Wellington vs. Auckland

Beeminder has been reminding me that I have to blog today, and I was nearly just going to suck it up and pay money (that’s what happens when you miss a goal), but who wants to pay money? šŸ˜›

Some quick updates:

– I have moved out of the Dwellington almost (but not quite) right on schedule– only had to extend by one night.

– I moved into my new room in a two-bedroom flat (yes, I have a whole room to myself this time!) in Thorndon, right on the edge of the greenbelt.

–Ā I spent some time in the Wellington startup scene at the end of April, which was interesting– met quite a few cool people, and nearly found a flat right off the bat, but it didn’t quite work out.

So the burning question that everyone seems to be asking me, is “which do you like better, Wellington or Auckland?” It’s not as innocuous as it sounds; the two cities have the same kind of friendly-but-not-really-friendly rivalry that Toronto and Ottawa (or Edmonton and Calgary, for the Albertans) have. Wellington is the capital of the country, and much like Ottawa, the most stable jobs are in the government. Also much like Ottawa, not many people who don’t live in the country realize that it’s the capital. As cities go, Wellington is actually a really nice one. Here is a quick rundown of some reasons why:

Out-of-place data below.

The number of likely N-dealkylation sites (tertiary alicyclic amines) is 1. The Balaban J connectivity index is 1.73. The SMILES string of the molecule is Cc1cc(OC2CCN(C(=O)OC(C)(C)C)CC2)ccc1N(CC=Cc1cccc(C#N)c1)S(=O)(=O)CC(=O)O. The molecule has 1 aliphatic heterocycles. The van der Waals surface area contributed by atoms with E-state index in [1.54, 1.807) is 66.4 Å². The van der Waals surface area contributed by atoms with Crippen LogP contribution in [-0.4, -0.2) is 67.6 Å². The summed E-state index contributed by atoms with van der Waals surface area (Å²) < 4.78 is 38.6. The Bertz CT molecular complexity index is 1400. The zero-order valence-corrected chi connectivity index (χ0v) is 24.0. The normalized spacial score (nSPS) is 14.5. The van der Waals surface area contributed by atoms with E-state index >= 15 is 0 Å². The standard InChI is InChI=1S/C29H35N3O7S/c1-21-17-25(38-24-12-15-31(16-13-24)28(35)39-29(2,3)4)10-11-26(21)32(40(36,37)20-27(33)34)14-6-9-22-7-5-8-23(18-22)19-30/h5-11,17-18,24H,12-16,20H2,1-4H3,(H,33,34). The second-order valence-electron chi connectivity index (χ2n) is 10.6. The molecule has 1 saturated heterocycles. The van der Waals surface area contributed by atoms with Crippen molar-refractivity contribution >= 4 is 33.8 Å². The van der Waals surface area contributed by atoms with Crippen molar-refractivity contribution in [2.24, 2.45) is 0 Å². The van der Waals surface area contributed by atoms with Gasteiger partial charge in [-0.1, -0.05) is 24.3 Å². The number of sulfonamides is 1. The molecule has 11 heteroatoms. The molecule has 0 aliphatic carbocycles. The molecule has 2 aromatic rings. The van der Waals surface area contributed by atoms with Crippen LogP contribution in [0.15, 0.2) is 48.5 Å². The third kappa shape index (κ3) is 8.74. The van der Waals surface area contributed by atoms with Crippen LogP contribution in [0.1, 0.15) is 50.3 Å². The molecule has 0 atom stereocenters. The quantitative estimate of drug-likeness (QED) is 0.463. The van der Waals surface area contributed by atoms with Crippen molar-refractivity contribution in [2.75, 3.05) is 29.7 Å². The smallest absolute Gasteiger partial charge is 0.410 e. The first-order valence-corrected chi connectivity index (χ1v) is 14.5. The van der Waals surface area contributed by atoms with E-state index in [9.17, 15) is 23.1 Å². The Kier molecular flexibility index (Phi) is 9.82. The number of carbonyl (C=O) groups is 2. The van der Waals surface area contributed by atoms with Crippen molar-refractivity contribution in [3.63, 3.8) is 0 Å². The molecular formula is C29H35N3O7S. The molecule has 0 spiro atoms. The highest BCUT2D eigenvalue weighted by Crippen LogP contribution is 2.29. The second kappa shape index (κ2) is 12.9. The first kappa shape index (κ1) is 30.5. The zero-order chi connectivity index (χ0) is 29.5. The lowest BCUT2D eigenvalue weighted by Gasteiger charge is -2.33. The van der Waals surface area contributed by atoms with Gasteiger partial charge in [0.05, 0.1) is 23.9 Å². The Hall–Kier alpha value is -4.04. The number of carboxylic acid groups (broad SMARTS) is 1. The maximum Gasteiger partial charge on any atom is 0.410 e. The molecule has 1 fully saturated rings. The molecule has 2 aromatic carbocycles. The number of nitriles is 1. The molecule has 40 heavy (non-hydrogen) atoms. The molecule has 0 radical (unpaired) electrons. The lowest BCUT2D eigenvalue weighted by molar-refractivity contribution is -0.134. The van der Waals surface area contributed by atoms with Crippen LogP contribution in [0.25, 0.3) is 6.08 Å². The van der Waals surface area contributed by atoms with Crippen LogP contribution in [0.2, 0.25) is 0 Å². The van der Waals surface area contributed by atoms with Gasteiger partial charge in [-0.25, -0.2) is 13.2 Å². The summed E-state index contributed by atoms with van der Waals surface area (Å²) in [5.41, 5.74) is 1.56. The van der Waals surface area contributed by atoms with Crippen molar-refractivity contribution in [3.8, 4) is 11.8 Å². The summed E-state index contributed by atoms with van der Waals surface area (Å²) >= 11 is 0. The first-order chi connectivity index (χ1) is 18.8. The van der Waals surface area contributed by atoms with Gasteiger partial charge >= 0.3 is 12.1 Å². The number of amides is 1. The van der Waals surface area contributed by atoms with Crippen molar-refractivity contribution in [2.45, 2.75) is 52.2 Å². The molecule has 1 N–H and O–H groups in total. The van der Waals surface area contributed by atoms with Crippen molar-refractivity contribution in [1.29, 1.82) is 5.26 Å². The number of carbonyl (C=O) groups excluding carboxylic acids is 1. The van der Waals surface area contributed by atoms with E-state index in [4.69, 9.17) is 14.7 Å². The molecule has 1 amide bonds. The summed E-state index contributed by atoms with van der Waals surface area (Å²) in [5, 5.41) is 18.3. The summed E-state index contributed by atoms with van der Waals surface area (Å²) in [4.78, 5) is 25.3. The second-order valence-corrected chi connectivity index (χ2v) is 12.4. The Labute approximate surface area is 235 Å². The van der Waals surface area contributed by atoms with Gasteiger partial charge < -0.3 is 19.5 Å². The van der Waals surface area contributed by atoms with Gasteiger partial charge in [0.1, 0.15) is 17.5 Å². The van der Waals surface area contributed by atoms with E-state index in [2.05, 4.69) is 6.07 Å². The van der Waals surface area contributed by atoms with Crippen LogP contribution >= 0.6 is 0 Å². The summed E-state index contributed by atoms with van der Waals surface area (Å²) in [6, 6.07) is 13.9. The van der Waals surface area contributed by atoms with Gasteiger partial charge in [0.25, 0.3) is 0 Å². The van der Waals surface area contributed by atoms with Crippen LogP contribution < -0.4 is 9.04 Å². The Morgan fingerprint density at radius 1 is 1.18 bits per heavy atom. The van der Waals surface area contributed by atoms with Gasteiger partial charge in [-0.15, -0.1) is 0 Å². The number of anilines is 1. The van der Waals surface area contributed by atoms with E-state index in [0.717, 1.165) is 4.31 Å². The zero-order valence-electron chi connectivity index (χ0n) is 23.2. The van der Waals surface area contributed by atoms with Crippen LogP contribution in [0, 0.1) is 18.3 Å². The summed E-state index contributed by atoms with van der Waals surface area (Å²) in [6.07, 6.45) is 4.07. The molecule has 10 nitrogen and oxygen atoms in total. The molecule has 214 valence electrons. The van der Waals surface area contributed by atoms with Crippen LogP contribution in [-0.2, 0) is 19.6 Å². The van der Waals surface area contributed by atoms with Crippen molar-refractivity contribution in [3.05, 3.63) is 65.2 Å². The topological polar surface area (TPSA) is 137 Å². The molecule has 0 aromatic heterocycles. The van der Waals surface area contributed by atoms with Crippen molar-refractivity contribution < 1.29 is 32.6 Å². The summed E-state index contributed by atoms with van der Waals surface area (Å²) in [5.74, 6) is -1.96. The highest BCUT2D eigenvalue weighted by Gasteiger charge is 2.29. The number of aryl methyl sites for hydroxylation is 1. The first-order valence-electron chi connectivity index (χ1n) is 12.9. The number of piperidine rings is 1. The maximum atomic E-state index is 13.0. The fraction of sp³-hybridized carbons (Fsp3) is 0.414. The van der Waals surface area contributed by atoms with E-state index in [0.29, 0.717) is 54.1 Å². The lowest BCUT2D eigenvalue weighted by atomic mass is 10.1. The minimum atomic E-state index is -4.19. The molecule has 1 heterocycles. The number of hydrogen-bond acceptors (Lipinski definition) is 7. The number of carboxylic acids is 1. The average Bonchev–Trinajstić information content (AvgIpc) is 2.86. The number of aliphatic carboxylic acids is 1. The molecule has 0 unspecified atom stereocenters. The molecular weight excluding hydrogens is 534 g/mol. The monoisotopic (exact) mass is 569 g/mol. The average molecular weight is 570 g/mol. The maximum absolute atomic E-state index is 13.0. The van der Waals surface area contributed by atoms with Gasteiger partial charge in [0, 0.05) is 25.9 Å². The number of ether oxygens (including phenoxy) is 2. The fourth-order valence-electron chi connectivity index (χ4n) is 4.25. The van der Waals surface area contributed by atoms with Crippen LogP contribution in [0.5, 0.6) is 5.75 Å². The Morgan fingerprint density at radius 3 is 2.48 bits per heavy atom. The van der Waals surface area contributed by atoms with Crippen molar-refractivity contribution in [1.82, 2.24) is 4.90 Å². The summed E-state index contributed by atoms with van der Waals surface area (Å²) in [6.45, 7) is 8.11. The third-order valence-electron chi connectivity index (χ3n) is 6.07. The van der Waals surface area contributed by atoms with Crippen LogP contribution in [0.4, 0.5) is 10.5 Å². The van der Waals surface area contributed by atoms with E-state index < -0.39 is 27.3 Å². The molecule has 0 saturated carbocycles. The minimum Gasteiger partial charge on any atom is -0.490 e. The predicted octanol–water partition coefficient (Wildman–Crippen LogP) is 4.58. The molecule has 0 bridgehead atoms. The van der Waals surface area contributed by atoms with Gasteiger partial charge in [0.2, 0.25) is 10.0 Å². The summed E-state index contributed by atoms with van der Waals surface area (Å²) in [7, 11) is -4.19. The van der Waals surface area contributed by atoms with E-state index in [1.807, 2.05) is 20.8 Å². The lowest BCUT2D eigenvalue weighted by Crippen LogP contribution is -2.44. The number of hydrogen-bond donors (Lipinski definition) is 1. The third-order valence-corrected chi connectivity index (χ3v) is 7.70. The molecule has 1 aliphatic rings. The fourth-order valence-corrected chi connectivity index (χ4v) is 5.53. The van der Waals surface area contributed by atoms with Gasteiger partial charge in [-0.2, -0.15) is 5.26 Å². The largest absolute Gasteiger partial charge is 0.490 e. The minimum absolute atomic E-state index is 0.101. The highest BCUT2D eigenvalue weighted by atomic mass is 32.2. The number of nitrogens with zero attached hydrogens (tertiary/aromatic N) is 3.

• Buses run on time! Like to the minute. If the board says that a bus is due, it’s due. If it says you missed it by 2 minutes, you probably did.
  • Rent is the same price, but you get more square feet of space for what you pay.
  • A LesMills (gym) membership is cheaper
  • With one or two exceptions, coworking spaces are cheaper
  • A climbing gym with a bouldering area!
  • Pretty much every bus runs through downtown. No more having to connect at weird parts of downtown.
  • While we’re talking about buses, the bus fare is also cheaper. Travelling within Thorndon, Te Aro (CBD), Kilburn, and one or two other areas I’m forgetting (basically the suburbs which touch the CBD) are all in the same fare category, which means you pay $1.66 per trip on a preloaded card.
  • You’re pretty much guaranteed good food at any eating place in the CBD and surrounding areas– Welly’s inhabitants love their food, coffee, and beer!
  • The main thoroughfares are clean and safe
  • Half its buses are electric
  • Cabs take the reloadable bus card as payment
You can tell I’ve spent a lot of time in buses! (Also I may just be somewhat interested inĀ public transportation…). Ā Thorndon, where I’m living, is a 10-minute bus trip to Cuba St., where I cowork. It’s also possible to walk, although this is a 25 minute journey. Wellington also does have its downsides, mainly just that no one was exaggerating when they said it was windy. It’s windy! It’s also several degrees colder than Auckland. I’m not sure there’s been a day over 20 degrees since I’ve been here (or if there has, the wind probably negated like 10 degrees of it). I’ve been seeing people in hats and gloves already! I won’t be breaking mine out for a while yet, but I’ve definitely been wearing wristwarmers, and I invested in some good merino midlayers. I also realized that I have 3 pairs of sandals and one pair of actual lace-up shoes :/. Might need to get another pair… we’ll see.
Alright, that’s today’s post! I’ll finish up the birthday posts later this week.
Cheers,
Tamara

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